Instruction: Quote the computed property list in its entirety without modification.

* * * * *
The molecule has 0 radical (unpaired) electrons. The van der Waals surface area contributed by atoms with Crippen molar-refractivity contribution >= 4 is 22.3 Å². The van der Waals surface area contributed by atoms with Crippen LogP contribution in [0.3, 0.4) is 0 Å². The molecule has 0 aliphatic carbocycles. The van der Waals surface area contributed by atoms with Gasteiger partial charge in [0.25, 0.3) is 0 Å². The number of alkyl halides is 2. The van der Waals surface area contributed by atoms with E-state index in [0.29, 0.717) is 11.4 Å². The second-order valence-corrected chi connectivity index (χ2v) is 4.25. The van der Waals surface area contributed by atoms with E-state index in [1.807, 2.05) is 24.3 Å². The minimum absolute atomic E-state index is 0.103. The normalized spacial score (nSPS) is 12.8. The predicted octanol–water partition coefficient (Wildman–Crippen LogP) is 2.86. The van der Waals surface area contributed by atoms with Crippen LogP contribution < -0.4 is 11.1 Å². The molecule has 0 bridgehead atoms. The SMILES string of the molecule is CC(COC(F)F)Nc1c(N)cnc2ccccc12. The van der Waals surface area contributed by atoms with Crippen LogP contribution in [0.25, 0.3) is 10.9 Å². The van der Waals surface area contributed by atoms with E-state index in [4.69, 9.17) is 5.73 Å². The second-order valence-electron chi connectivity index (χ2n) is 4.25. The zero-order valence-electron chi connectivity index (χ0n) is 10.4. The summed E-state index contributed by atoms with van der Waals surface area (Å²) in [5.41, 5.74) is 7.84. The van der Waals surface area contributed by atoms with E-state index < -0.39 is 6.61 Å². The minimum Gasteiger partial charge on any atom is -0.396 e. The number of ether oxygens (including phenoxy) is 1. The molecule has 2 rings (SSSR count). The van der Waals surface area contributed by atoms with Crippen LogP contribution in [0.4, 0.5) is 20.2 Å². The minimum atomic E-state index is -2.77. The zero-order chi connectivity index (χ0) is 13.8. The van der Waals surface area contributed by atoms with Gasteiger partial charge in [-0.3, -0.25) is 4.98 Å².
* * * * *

The molecule has 0 radical (unpaired) electrons. The van der Waals surface area contributed by atoms with Crippen molar-refractivity contribution >= 4 is 22.3 Å². The van der Waals surface area contributed by atoms with Crippen LogP contribution in [0.3, 0.4) is 0 Å². The molecule has 0 aliphatic carbocycles. The van der Waals surface area contributed by atoms with Gasteiger partial charge in [0.25, 0.3) is 0 Å². The number of alkyl halides is 2. The van der Waals surface area contributed by atoms with E-state index in [0.29, 0.717) is 11.4 Å². The second-order valence-corrected chi connectivity index (χ2v) is 4.25. The van der Waals surface area contributed by atoms with E-state index in [1.807, 2.05) is 24.3 Å². The minimum absolute atomic E-state index is 0.103. The normalized spacial score (nSPS) is 12.8. The predicted octanol–water partition coefficient (Wildman–Crippen LogP) is 2.86. The van der Waals surface area contributed by atoms with Crippen LogP contribution < -0.4 is 11.1 Å². The molecule has 0 bridgehead atoms. The SMILES string of the molecule is CC(COC(F)F)Nc1c(N)cnc2ccccc12. The van der Waals surface area contributed by atoms with Crippen LogP contribution in [0.25, 0.3) is 10.9 Å². The van der Waals surface area contributed by atoms with E-state index in [4.69, 9.17) is 5.73 Å². The second-order valence-electron chi connectivity index (χ2n) is 4.25. The zero-order valence-electron chi connectivity index (χ0n) is 10.4. The summed E-state index contributed by atoms with van der Waals surface area (Å²) in [5.41, 5.74) is 7.84. The van der Waals surface area contributed by atoms with E-state index < -0.39 is 6.61 Å². The minimum Gasteiger partial charge on any atom is -0.396 e. The number of ether oxygens (including phenoxy) is 1. The molecule has 2 rings (SSSR count). The van der Waals surface area contributed by atoms with Crippen LogP contribution in [0.4, 0.5) is 20.2 Å². The minimum atomic E-state index is -2.77. The zero-order chi connectivity index (χ0) is 13.8. The van der Waals surface area contributed by atoms with Gasteiger partial charge in [-0.3, -0.25) is 4.98 Å².